FAVARETTO, Lara; Gummo IV
Working predominantly in sculpture, Italian artist Lara Favaretto constructs tragicomic situations that reveal the absurdity and pathos of everyday life and commonplace objects. Favaretto calls her art works macchine del divertimento (fun machines) — a description that points to their often carnival-esque character and, moreover, to their unabashed embrace of irrationality and non-productivity. Found objects, usually of a standard-issue type, often sit at the centre of her art works: from an art-historical perspective, Favaretto’s practice can be understood in the context of Dada’s irreverent spirit. They touch on the humour and playfulness of Fluxus, and the influence of Arte Povera (the Italian art movement associated with the artist’s home town of Turin) is also evident, particularly in her embrace of an open-ended, experimental working method.
Disrupting the conventional order of things, Favaretto transforms useful, functional items into impractical but strangely engaging ones. Gummo IV comprises five carwash brushes, each in a different shade of blue and vertically attached to a metal slab. A motor causes them to spin frenetically at irregular intervals. In action, the work creates a beguiling tonal composition evocative of mid-twentieth-century colour field painting. In a state of rest, on the other hand, it resembles a group of furry, luridly coloured bodies. Gummo IV forms part of an ongoing body of work employing car-wash brushes in different colours and configurations. The works have so far been included in a number of prestigious international exhibitions, such as Art Basel in 2007 and the Turin Triennale and Sharjah Biennial 9, both in 2009.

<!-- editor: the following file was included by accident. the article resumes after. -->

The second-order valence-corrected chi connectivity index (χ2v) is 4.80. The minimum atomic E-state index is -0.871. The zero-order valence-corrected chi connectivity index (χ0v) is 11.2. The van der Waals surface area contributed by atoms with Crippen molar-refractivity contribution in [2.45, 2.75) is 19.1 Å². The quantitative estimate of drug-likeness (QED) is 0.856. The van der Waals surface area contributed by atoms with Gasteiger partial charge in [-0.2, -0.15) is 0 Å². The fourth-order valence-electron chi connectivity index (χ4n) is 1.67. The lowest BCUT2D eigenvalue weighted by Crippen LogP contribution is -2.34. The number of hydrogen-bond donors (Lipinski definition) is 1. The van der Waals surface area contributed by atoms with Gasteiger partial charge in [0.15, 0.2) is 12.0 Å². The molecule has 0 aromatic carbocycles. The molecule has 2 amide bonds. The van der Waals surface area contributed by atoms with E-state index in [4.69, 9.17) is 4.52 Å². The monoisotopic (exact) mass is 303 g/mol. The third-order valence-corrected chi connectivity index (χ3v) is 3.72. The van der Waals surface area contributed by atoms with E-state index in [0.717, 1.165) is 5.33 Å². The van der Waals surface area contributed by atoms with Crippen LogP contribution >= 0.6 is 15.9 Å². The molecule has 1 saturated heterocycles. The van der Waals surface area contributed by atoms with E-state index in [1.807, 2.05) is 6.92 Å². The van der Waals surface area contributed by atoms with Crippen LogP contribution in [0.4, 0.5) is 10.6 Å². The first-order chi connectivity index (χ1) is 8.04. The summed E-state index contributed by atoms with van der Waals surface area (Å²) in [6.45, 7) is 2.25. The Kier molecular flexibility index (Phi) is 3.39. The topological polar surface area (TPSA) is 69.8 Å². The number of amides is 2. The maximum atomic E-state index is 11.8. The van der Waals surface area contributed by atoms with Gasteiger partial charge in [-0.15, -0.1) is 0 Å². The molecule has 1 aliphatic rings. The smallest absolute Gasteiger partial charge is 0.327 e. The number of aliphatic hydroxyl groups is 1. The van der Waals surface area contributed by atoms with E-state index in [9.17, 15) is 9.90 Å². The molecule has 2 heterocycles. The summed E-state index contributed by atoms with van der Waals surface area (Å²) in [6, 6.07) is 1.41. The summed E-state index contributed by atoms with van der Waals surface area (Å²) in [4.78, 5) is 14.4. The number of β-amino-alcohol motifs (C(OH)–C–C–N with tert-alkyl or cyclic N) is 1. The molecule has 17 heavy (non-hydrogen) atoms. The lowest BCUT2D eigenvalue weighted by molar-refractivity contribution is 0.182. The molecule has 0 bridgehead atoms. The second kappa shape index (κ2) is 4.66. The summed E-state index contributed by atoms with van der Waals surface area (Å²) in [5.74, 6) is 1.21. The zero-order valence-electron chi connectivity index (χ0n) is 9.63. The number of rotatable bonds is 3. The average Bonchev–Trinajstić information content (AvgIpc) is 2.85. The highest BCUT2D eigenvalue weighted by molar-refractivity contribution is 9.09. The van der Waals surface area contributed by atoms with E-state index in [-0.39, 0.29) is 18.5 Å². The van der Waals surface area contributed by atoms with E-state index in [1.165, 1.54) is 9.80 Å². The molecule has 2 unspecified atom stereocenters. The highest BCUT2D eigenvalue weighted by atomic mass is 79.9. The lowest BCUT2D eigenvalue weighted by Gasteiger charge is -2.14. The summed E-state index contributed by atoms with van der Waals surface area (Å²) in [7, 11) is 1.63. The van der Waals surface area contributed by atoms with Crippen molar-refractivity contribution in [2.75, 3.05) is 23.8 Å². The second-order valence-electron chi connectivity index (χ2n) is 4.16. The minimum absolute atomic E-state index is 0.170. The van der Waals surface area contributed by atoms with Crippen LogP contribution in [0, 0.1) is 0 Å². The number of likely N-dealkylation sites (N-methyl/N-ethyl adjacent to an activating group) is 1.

Characteristic of Favaretto’s oeuvre, Gummo IV is based on a Duchampian strategy of displacement, whereby found objects are removed from their usual contexts and placed in a decidedly inappropriate one. For example, in her I Poveri Sono Matti (The Poor are Mad) 2004 a caravan is suspended from a crane. In Gummo IV, car-wash brushes appear in an art gallery. This displacement radically isolates the found object, emphasising its specific material and formal qualities, and results in that which was once familiar suddenly appearing foreign, absurd and even ridiculous. Favaretto animates these objects in a way that strips them of their intended function and imbues them instead with a sense of magic, fantasy and play.
Nicholas Chambers, Artlines 2-2012, p.42.